In the Acts passage (Acts 2:14-36) we face several issues, none of which I will pretend to give the final answer to. I will try to move through the passage briefly to bring out the logic of my position.

In Acts 2:14-21 there is the debated use of the Joel prophecy preceded by the “this is that” formula (v.15). The first thing to say is that whichever interpretation is brought to the use of Joel 2, nobody believes these extraordinary happenings (of vv.19-20) actually occurred at Pentecost (e.g. R. N. Longenecker). Further, the Holy Spirit was not poured out on “all flesh” (v.17). So we have to ask, what was Peter doing?

My answer is that Peter was still thinking within the basic framework of OT eschatology and Jewish expectation which we find in the Gospels and in Acts 1:6. His immediate concern in this setting was to point to the Cross and (especially) the Resurrection as the eschatological breaking- in of God into Israel’s history. The “this” of v.15 is answered by the references to the resurrection throughout Peter’s speech (vv. 24, 30, 31, 32). This is what proved that Jesus was “both Lord and Christ” (v.36).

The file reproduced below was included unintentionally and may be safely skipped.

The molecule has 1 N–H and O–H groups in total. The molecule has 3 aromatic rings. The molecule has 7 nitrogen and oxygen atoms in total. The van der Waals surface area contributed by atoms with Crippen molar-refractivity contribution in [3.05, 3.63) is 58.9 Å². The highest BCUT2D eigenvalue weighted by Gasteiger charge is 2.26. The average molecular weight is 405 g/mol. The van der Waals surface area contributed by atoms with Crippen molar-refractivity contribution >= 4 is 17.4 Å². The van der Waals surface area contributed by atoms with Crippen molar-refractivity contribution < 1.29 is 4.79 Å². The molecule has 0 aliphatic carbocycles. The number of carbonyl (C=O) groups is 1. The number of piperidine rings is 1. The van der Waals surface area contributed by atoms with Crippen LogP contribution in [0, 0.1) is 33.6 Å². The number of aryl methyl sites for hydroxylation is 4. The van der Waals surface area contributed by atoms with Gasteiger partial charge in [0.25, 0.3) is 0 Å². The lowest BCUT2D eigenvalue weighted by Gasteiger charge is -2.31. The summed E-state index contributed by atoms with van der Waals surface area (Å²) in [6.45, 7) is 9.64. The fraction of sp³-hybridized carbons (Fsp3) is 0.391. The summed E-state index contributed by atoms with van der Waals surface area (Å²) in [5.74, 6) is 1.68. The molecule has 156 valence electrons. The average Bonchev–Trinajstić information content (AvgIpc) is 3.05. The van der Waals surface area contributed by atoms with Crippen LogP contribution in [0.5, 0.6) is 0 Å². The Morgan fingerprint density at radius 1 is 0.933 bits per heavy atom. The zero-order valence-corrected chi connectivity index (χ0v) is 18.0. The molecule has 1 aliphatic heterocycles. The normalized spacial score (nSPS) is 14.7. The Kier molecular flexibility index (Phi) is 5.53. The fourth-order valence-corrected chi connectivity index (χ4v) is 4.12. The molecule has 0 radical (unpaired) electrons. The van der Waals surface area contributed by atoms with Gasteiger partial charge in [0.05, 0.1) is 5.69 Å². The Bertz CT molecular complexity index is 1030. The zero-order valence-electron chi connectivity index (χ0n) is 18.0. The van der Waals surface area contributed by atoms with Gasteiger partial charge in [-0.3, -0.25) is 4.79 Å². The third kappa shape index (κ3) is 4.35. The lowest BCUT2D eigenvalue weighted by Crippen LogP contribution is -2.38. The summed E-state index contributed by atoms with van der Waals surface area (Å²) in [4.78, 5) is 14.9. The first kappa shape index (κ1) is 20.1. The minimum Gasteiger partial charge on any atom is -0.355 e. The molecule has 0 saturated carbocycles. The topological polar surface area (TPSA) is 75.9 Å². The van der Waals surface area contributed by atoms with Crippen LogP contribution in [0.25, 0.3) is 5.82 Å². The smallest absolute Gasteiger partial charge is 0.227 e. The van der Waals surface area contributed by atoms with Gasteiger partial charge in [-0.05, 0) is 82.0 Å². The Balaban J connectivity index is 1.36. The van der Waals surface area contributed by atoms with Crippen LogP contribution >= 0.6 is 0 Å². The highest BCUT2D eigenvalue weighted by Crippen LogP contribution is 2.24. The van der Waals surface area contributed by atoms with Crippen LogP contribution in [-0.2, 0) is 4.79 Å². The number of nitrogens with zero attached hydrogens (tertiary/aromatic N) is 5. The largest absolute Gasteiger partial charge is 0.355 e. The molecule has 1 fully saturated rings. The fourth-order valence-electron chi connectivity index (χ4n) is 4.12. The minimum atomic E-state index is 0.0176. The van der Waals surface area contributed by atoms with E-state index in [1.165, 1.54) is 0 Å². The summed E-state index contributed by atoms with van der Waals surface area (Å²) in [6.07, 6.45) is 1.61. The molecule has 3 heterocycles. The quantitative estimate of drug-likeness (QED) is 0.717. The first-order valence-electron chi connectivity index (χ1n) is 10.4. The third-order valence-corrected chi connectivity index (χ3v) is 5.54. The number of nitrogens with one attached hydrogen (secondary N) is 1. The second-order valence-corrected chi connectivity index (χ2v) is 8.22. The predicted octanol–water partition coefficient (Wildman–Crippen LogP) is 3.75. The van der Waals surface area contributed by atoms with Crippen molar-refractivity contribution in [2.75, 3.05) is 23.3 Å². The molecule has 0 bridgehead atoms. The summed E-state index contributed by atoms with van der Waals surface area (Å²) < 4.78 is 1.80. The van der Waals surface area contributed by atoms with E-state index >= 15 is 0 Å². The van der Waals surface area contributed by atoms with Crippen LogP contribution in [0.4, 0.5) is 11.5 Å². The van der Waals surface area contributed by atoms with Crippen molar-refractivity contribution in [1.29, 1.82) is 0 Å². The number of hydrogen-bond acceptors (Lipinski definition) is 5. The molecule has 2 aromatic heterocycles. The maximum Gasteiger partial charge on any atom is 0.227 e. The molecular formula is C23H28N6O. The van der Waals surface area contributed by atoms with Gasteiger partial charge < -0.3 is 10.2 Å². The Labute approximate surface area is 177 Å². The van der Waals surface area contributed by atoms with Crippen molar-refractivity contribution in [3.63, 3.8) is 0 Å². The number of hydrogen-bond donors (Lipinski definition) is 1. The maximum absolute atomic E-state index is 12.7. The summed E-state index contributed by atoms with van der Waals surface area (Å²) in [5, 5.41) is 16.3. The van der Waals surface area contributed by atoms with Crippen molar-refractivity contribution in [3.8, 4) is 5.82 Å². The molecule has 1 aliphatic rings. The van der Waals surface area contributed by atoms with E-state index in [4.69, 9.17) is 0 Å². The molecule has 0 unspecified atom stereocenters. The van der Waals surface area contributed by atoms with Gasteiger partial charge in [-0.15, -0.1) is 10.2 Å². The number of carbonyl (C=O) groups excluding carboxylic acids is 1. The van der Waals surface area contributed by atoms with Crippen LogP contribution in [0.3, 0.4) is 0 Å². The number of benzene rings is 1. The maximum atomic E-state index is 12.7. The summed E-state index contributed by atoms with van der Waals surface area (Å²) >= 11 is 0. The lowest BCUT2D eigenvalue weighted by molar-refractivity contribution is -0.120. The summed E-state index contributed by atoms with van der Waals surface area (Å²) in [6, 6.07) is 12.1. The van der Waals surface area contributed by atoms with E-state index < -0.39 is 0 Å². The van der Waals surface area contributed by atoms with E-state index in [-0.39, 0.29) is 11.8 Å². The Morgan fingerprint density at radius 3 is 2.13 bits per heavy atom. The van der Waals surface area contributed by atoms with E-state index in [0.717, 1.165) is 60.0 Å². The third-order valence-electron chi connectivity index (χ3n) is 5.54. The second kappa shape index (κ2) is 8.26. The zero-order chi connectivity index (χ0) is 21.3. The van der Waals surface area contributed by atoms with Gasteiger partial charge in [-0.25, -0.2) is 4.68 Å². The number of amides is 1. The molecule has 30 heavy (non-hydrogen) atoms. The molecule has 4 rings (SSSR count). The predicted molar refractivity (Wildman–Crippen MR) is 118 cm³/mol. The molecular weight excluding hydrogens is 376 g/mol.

The reference to the outpouring of the Spirit (vv.17-18, 33) is intended to show the Jews that the New Covenant has been inaugurated, and that there is still opportunity for them to repent and believe (in this sense the baptism of v.38 may be seen as a partial fulfillment of John’s baptism).

Of course, the nation did not believe this message. They rejected it again in chapter 3:12-26, where the expectation of the arrival of the Davidic Kingdom was still patently in the air (see esp. 3:19-21). In other words, these were good faith offers of the kingdom, referred to by Peter as “the times of refreshing” (3:19) and “times of restoration” (3:21), which were rejected by all but a relative few.

Viewed this way the one work of Christ in its two phases of Cross and Crown are still held together in Acts 2 and 3. If so, the “signs and wonders” of Acts 2:19 are in a real sense, still at the doorstep pending national acceptance of Jesus as Messiah; not only crucified Messiah, but Risen Messiah – bringing the two phases into close proximity.

Allowing this line of reasoning helps us with the Joel prophecy. How so? Because the “signs” and “wonders” which Jesus did prior to Calvary (v.22), portend the “signs” and “wonders” of v.19 which speak to the Second Coming. Here I again appeal to Acts 3:19-21 for help.

If I haven’t lost everyone, let me proceed to Acts 2:25-35 and try to fit it into my picture.